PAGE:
Culturally Relevant Parenting Program (CRPP)
Cork Migrant Centre (CMC) is committed to advocating on behalf of migrant children, families, carers and communities, and to ensure they have access to the services and supports they need to keep migrant children safe and provide them the best possible opportunities for better developmental outcomes.
Migrant children and young people continue to be over-represented in the Irish child protection system (https://www.childlawproject.ie/wp-content/uploads/2015/11/CCLRP) requiring a concerted effort from services and the service system more broadly to effectively meet the needs of migrant children, young people, their families and communities. However, while there is a growing focus on investment in evidence-based approaches to achieve meaningful change for children and families across the continuum of support, there is very little in way of effective and innovative migrant led parenting supports and interventions. This program is a starting point in articulating key elements of a culturally embedded and locally tailored parenting support program.
Tusla, the Child & Family Agency define parenting support as “a style of work and a set of activities that provide information, advice and assistance to parents and carers in relation to the upbringing of their children in order to maximize their child’s potential” (Child & Family Agency, 2013, p.9). Department of Children and Youth Affairs defines parenting support to include advice, emotional and practical support, as well as formal support directed at individual parents, children or families (DCYA, 2015). This supports positive parenting that helps to reduce risks and/or promotes protective factors for their children, in relation to their social, physical and emotional wellbeing (p.9). Recommendation REC (2006) of the Council for Europe provides a definition of positive parenting as ensuring the fulfilment of the best interests of the child “that is nurturing, empowering, non-violent and provides recognition and guidance which involves setting boundaries to enable the full development of the child” (Council of Europe, 2006, p.19). Better Outcomes, Brighter Futures, the National Policy Framework for Children and Young People highlights the importance of parents in a child’s life and the benefits of positive parenting, while promoting better supports for parents as a priority (DCYA, 2014). CMC’s parenting and education skills program is aligned to these National and International definitions of parenting support.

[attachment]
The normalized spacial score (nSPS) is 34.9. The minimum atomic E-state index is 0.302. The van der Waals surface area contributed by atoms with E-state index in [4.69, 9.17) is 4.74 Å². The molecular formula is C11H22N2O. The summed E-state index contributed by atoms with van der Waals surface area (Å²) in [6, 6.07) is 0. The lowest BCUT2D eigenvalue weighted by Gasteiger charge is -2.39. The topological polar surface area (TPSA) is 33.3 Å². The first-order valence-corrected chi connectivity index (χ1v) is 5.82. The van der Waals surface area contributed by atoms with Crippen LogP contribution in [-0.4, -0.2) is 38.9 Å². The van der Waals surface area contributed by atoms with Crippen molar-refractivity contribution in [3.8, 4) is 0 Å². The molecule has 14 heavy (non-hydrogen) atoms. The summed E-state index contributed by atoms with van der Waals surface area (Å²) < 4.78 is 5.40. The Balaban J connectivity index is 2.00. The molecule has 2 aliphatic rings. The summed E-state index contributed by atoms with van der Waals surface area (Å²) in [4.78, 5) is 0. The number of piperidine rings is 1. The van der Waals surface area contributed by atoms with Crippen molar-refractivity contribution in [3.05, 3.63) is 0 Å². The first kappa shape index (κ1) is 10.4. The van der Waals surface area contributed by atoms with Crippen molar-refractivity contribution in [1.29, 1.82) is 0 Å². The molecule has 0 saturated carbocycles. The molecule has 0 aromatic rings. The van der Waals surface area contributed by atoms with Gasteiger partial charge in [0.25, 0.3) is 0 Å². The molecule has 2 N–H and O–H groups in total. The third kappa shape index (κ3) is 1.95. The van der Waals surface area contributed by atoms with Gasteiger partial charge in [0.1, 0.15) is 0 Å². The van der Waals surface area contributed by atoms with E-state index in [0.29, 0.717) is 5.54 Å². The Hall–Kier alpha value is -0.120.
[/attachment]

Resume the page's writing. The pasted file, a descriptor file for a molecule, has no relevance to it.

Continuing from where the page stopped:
The program was adapted from an Australian parenting program developed for Sub-Saharan African parents living in Australia by the Spectrum Migrant Resource (SMRC, 2008) to Irish settings. This was done by a multidisciplinary team of two migrants (Dr. Masheti, a Psychologist and Dr. Dalikeni, a Social Worker) from the two partner organizations, the Cork Migrant Centre and Dundalk Institute of Technology that collaborated on this project. The training program utilized a child wellbeing and a child protection lens. Dr. Dalikeni who has expertise in social work (child protection) adapted the training materials for the Social work related topics while Dr. Masheti who has expertise in psychology of migrants adapted the child development related topics. The adapted program aimed at enhancing both effective parenting and relationship skills, in order to help migrant parents raise their children confidently and understand their children’s needs throughout the various developmental stages in the new Irish cultural, social, and educational environments.